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The Importance of a Well-Designed Construction Budget
By: Ravi Waldon

Having been involved in the design of more than 65 church projects, I have often said, “I could write a book!” The reason I began my firm is first to serve the Lord through the design of facilities for the Christian community.

Preparing to write this article on mistakes churches often make early in the building project process, I soon learned there is no shortage of articles on the subject. Everyone has a perspective, and there are many commonalities, to be sure.

The one clear similarity is that designing and constructing a church facility is an imprecise process. Each building is as unique as the community that seeks to build it.

While occasionally deserved by our profession, a lot of articles discussed the need to “rein in the architect.” The underlying presupposition is that architects are off doing their own thing with little regard to the church’s personality, ministry needs, or budget constraints. If that is the attitude of the architect selected for the project, a legitimate question can be raised about why that person was selected!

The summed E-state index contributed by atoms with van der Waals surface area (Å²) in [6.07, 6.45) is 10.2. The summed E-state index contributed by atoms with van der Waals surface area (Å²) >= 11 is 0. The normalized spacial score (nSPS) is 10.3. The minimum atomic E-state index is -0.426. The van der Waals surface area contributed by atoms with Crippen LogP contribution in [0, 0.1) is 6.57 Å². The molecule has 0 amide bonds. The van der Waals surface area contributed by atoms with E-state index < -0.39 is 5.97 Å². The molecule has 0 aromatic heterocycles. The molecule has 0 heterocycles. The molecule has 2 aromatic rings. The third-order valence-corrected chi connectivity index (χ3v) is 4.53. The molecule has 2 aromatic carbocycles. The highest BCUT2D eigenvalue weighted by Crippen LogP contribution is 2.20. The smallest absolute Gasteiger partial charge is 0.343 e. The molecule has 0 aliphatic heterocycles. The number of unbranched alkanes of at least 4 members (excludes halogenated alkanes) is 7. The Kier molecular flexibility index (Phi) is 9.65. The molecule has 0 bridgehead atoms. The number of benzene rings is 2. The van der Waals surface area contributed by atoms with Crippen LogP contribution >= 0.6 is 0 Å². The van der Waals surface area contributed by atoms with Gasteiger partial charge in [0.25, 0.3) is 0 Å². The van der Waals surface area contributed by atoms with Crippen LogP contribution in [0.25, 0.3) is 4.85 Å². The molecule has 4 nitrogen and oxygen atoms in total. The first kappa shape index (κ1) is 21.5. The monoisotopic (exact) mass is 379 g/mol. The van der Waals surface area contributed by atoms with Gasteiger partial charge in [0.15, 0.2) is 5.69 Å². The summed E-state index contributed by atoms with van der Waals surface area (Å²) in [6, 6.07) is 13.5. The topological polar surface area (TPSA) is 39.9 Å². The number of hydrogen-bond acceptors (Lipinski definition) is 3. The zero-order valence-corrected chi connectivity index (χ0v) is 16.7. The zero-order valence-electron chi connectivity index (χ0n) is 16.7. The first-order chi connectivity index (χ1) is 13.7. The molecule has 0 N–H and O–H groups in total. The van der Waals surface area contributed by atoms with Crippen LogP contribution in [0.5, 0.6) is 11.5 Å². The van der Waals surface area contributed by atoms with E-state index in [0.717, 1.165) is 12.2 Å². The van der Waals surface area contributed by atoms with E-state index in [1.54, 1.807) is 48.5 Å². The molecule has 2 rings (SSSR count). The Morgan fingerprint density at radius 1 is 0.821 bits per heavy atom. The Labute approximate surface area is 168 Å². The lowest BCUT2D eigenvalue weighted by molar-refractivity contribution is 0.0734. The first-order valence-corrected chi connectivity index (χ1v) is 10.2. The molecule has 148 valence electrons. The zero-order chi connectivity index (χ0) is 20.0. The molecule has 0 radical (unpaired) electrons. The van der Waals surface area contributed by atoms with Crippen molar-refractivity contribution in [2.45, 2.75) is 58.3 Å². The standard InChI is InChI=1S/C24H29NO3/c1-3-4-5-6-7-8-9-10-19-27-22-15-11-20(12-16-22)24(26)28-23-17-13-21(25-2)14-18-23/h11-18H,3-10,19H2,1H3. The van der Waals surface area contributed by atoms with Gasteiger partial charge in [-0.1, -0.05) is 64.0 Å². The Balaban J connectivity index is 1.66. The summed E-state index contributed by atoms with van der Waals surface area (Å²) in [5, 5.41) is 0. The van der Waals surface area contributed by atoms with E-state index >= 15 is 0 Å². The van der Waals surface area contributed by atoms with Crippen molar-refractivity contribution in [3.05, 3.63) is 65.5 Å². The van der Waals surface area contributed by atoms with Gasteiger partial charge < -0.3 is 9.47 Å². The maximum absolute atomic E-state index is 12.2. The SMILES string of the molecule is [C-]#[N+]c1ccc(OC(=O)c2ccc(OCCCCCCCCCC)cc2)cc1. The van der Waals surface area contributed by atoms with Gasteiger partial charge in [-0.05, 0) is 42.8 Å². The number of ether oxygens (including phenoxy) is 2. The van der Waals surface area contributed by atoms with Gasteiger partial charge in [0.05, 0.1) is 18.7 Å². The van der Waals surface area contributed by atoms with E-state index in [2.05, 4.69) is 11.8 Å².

A good architect who has experience in church design will be a vital part of the team, seeking to help keep the church on budget while preserving the design character of the facility. Ultimately, a successful project will depend on a solid team that will relentlessly pursue the church’s vision and ministry needs within the constraints of their budget.

Start With a Vision and Prayer
As a church considers a building project, the leadership needs to have a clearly stated vision. It should be a vision the leadership and congregation share that is arrived at through much prayer and communication. If the facility is to be a tool for ministry, an effective billboard for evangelism and a place to nurture and teach, then the architect’s goal should be to assure that the church is able to move forward in unity with a building that fits that vision. It is the vision that will lead to the prioritized architectural program and master plan, which, in turn, will drive all the design decisions and construction phases that follow. This step cannot be shortchanged.